Furthermore, the local church plays a substantial role by inviting vulnerable members to join the groups, allowing space for groups to meet, and helping identify key individuals to be leaders within the groups. Utilizing the local church also helps network and mobilize communities to come together to save, take out loans, and build their businesses. Pastors have described how the success of the program has increased offerings and tithes to the church, where before people had little or no resources to give. Now saving groups are mobilized to do things like providing homes for widows or paying school fees so orphans and other vulnerable children can go to school.

Women especially are benefiting from having more access to saving and credit opportunities. Christianity Today recently featured an article on the impacts microloans are having on women: “According to an MIT study, approximately 75 percent of all microloans are placed into the hands of women. Researchers found that loans given to women are more likely to benefit families and communities than loans given to men. That’s likely because where traditional jobs are available, they are already given to men. Women also tend to pour family money into their families and communities. Women will feed their families, improve their housing, send their children to school, and even take in orphans from their community.” Women in the SFL program make up over 70 percent of their members, with 115,000 women participating out of 162,000 total members.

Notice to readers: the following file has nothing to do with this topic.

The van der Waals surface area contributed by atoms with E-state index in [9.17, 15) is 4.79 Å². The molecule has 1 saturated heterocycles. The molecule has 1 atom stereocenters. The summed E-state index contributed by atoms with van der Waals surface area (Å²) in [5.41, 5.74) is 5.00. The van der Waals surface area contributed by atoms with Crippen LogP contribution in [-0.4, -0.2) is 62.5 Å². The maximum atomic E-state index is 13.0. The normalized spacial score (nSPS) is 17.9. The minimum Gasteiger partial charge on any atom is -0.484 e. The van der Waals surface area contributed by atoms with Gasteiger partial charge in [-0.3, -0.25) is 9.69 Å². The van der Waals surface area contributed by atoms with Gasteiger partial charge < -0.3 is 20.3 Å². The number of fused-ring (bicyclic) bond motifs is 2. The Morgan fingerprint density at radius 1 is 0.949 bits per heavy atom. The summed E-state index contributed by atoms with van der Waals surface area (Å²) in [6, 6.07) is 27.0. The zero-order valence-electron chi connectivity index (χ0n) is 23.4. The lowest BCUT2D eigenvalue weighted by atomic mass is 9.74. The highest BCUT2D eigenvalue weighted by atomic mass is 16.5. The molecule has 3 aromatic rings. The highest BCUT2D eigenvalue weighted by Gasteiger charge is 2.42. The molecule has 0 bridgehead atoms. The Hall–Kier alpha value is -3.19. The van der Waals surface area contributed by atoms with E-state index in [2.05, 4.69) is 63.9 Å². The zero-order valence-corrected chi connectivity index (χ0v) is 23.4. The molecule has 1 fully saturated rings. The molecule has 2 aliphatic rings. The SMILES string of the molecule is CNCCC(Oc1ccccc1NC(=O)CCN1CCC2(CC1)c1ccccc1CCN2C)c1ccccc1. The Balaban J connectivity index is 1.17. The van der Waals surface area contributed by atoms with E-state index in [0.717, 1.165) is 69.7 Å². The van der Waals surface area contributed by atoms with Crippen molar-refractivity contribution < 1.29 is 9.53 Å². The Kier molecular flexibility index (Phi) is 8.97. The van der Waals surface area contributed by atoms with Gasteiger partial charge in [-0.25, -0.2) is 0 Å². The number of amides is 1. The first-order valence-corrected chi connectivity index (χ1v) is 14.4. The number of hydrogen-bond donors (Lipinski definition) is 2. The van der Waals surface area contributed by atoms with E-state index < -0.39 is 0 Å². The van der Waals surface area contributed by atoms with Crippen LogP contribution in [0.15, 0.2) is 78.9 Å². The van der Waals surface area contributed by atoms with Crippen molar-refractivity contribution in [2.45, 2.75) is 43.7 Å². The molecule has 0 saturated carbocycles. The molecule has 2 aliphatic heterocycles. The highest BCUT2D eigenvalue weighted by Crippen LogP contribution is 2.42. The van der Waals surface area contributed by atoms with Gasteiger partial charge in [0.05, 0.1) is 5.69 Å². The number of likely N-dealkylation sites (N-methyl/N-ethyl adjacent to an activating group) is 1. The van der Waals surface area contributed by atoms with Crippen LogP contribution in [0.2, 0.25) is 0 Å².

Savings For Life is not just a method of saving and loaning money; it is taking a greater look at what God has given His people, how we are to manage those resources, and His purposes for them. In giving a testimony on the impact the program has had in her life, Margret said, “Let the SFL program never come to an end, but let it expand and cross boundaries to help the many who may be in my former state.” She is just one example of so many whose lives, families, and communities have been transformed by coming together to utilize God’s gifts and resources.